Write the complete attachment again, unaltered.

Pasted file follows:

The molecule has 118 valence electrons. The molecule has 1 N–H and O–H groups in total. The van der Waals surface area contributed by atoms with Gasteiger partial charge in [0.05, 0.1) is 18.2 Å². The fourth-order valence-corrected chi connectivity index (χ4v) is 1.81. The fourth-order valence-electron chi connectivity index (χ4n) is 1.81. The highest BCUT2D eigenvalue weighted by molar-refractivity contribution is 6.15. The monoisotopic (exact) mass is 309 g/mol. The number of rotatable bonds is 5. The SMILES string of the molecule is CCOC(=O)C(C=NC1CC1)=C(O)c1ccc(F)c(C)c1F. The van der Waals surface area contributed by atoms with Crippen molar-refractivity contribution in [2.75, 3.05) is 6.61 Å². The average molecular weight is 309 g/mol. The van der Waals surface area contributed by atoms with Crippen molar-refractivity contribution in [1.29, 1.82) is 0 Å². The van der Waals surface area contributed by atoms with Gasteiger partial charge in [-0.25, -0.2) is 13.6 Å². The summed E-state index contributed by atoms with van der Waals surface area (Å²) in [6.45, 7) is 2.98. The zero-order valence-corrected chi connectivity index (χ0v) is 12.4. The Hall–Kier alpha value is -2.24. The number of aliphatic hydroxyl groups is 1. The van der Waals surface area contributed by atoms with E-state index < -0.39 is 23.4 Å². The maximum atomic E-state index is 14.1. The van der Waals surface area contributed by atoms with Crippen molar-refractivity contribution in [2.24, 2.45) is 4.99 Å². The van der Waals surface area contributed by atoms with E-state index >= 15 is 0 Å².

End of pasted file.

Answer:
The molecule has 118 valence electrons. The molecule has 1 N–H and O–H groups in total. The van der Waals surface area contributed by atoms with Gasteiger partial charge in [0.05, 0.1) is 18.2 Å². The fourth-order valence-corrected chi connectivity index (χ4v) is 1.81. The fourth-order valence-electron chi connectivity index (χ4n) is 1.81. The highest BCUT2D eigenvalue weighted by molar-refractivity contribution is 6.15. The monoisotopic (exact) mass is 309 g/mol. The number of rotatable bonds is 5. The SMILES string of the molecule is CCOC(=O)C(C=NC1CC1)=C(O)c1ccc(F)c(C)c1F. The van der Waals surface area contributed by atoms with Crippen molar-refractivity contribution in [2.75, 3.05) is 6.61 Å². The average molecular weight is 309 g/mol. The van der Waals surface area contributed by atoms with Crippen molar-refractivity contribution in [1.29, 1.82) is 0 Å². The van der Waals surface area contributed by atoms with Gasteiger partial charge in [-0.25, -0.2) is 13.6 Å². The summed E-state index contributed by atoms with van der Waals surface area (Å²) in [6.45, 7) is 2.98. The zero-order valence-corrected chi connectivity index (χ0v) is 12.4. The Hall–Kier alpha value is -2.24. The number of aliphatic hydroxyl groups is 1. The van der Waals surface area contributed by atoms with E-state index < -0.39 is 23.4 Å². The maximum atomic E-state index is 14.1. The van der Waals surface area contributed by atoms with Crippen molar-refractivity contribution in [2.24, 2.45) is 4.99 Å². The van der Waals surface area contributed by atoms with E-state index >= 15 is 0 Å².